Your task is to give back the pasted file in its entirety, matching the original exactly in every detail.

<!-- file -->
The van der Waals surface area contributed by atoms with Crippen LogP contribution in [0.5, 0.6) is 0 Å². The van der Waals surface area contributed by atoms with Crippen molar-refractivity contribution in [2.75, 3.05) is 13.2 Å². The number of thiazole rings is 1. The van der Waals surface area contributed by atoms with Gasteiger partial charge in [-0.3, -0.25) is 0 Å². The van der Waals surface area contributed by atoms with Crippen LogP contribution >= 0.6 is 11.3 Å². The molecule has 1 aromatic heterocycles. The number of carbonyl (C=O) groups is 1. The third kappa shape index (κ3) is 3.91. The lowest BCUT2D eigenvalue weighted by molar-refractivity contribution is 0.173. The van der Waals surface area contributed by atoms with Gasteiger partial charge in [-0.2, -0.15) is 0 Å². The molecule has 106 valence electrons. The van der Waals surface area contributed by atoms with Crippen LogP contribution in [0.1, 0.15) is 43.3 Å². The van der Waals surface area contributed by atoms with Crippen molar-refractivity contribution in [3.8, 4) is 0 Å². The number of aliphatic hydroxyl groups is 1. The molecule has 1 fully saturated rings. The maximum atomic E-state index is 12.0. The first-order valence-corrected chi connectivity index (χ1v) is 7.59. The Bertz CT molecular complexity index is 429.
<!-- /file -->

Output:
The van der Waals surface area contributed by atoms with Crippen LogP contribution in [0.5, 0.6) is 0 Å². The van der Waals surface area contributed by atoms with Crippen molar-refractivity contribution in [2.75, 3.05) is 13.2 Å². The number of thiazole rings is 1. The van der Waals surface area contributed by atoms with Gasteiger partial charge in [-0.3, -0.25) is 0 Å². The van der Waals surface area contributed by atoms with Crippen LogP contribution >= 0.6 is 11.3 Å². The molecule has 1 aromatic heterocycles. The number of carbonyl (C=O) groups is 1. The third kappa shape index (κ3) is 3.91. The lowest BCUT2D eigenvalue weighted by molar-refractivity contribution is 0.173. The van der Waals surface area contributed by atoms with Gasteiger partial charge in [-0.2, -0.15) is 0 Å². The molecule has 106 valence electrons. The van der Waals surface area contributed by atoms with Crippen LogP contribution in [0.1, 0.15) is 43.3 Å². The van der Waals surface area contributed by atoms with Crippen molar-refractivity contribution in [3.8, 4) is 0 Å². The number of aliphatic hydroxyl groups is 1. The molecule has 1 fully saturated rings. The maximum atomic E-state index is 12.0. The first-order valence-corrected chi connectivity index (χ1v) is 7.59. The Bertz CT molecular complexity index is 429.